If you are of a certain age, the musical group Hanson is likely one you know well. While some in the pop-rock world considered them just another “boy band” (Entertainment Weekly compared them, albeit affectionately, to “a slacker Partridge Family”), the long-haired, free-spirited Hanson brothers—Isaac, Taylor, and Zac—are talented and serious musicians.
Their first studio album, “Middle of Nowhere,” produced multiple hit songs, two Grammy nominations, and critical reviews. Taylor Hanson, the middle brother and keyboardist, went on to form the band Tinted Windows with James Iha of Smashing Pumpkins and Bun E. Carlos of Cheap Trick, while continuing to produce new albums with his brothers. Hanson has been an active band for the past 25 years, with an incredibly loyal fan base worldwide (shows for their upcoming tour are already sold out in many cities).
The Hanson Brothers’ Christian Faith
Isaac, Taylor, and Zac are the three eldest of seven homeschooled children raised in an evangelical Christian family in Tulsa, Oklahoma. Over the past two decades they’ve spent in the public eye, the Hanson brothers have never discussed their faith in interviews, noting that the designation “Christian artist” might erect barriers between them and potential fans. But their wholesome reputation, numerous musical Scriptural allusions, and religious themes make it fairly evident that the brothers have strong spiritual roots.
The immediate association anyone who’s heard of Hanson makes is “MMMBop”—the incredibly-catchy-yet-incredibly-annoying song that hit #1 on the Billboard100 list during the summer of 1997, where it stayed for weeks on end. Once you heard “MMMBop,” you simply couldn’t get it out of your head. The song was so relentlessly overplayed, Saturday Night Live created a skit about the phenomenon, in which Helen Hunt and Will Ferrell kidnapped the Hanson brothers and tortured them by forcing them to listen to “MMMBop” on an endless loop.
It’s now been 20 years since Hanson’s debut studio album was released and to mark the occasion, the band is releasing “Middle of Everywhere,” a “greatest hits” compilation of their best-known tunes. But there’s a new song on “Middle of Everywhere,” and it carries with it the potential to be even more influential than “MMMBop.” “I Was Born” is, in the words of NPR’s music critic Stephen Thompson, “fantastic… a life affirming top-down anthem that’s virtually impossible to resist.”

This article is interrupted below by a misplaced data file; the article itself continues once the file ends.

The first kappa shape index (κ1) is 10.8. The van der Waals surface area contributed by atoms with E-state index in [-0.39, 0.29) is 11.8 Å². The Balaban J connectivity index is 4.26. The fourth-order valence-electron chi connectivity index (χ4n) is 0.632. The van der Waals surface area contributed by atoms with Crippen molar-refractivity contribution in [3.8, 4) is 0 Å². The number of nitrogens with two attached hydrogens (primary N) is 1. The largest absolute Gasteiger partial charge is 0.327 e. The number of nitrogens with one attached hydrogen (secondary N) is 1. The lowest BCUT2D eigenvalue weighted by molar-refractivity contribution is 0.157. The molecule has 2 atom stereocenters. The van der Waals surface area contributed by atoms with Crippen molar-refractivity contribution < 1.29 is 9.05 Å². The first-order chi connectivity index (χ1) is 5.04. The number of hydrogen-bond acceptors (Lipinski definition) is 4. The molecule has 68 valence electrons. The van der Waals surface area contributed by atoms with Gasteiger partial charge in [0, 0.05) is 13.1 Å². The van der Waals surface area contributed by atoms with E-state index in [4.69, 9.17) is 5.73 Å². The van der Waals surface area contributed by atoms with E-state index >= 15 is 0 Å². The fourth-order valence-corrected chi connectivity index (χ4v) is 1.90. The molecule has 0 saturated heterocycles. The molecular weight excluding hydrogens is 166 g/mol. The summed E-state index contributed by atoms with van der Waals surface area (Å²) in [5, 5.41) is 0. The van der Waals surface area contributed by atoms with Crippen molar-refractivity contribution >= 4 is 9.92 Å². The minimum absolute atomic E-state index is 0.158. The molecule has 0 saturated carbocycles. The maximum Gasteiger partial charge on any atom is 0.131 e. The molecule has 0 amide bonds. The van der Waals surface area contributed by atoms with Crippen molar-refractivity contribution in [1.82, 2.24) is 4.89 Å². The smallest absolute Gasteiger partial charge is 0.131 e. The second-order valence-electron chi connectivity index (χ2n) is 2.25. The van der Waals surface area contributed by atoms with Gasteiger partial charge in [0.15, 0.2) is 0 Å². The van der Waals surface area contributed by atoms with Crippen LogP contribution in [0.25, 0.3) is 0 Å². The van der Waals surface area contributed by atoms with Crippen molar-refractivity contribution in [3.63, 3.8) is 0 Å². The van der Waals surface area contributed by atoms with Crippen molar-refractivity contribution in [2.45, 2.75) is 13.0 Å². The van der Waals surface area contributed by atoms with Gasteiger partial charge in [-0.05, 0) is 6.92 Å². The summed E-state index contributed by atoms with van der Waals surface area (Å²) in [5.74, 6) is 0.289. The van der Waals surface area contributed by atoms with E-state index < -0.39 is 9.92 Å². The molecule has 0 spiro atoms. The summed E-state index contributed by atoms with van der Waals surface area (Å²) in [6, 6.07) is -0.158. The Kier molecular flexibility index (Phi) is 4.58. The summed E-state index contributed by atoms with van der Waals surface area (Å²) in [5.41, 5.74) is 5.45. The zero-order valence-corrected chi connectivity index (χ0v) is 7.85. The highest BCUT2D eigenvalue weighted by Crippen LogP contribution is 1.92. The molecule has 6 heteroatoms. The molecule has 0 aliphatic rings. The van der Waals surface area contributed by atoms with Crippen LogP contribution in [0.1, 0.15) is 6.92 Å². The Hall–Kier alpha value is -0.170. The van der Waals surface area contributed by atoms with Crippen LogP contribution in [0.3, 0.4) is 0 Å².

What ‘I Was Born’ Achieves
The Hanson brothers are all now married (note to any of you 20-somethings who had a Zac Hanson poster on your bedroom wall: it’s time to move on). Eschewing New York City and Los Angeles for the privacy and serenity of their home in Oklahoma, it’s evident that they love family—and they didn’t shy away from making room for children in their marriages, as People Magazine notes. Indeed, between the three brothers, there are now 12 little Hansons, and the band featured 11 of them in their “I Was Born” video, giving us a glimpse into their usually guarded family life.
The song begins:
“I was born to do something
No one’s ever done, no one’s ever done before
I was born to go somewhere
No one’s ever gone, no one’s ever gone before”
Life-affirming indeed. “I Was Born” reminds each of us that our lives have meaning and a purpose—and a specific destiny that only we can fulfill. Your God-given purpose in life can’t be achieved by someone else. This isn’t a new concept. In fact, reading through the lyrics of “I Was Born” is strongly reminiscent of a meditation written in 1848 by English theologian and Catholic Cardinal John Henry Newman. In his reflection, often titled “Some Definite Service,” Newman lays out a similar theme on the individual mission and specific purpose given to each of us: “God has created me to do Him some definite service,” he wrote. “He has committed some work to me which He has not committed to another. I have my mission.”
Hanson presents Newman’s thoughts in a fresh and yes, catchy, way. And in a modern musical world filled with lyrics that degrade, shock, and diminish others, “I Was Born” is an inspiring antidote, one worth listening to on an endless loop. It’s a message I hope that my own children won’t be able to get out of their heads when they hear it:
“I was born to do
I was born to go
I was born to be
We can only hope that “I Was Born” sees the relentless overplay of “MMMBop” and more. But be forewarned: You won’t be able to stop singing it.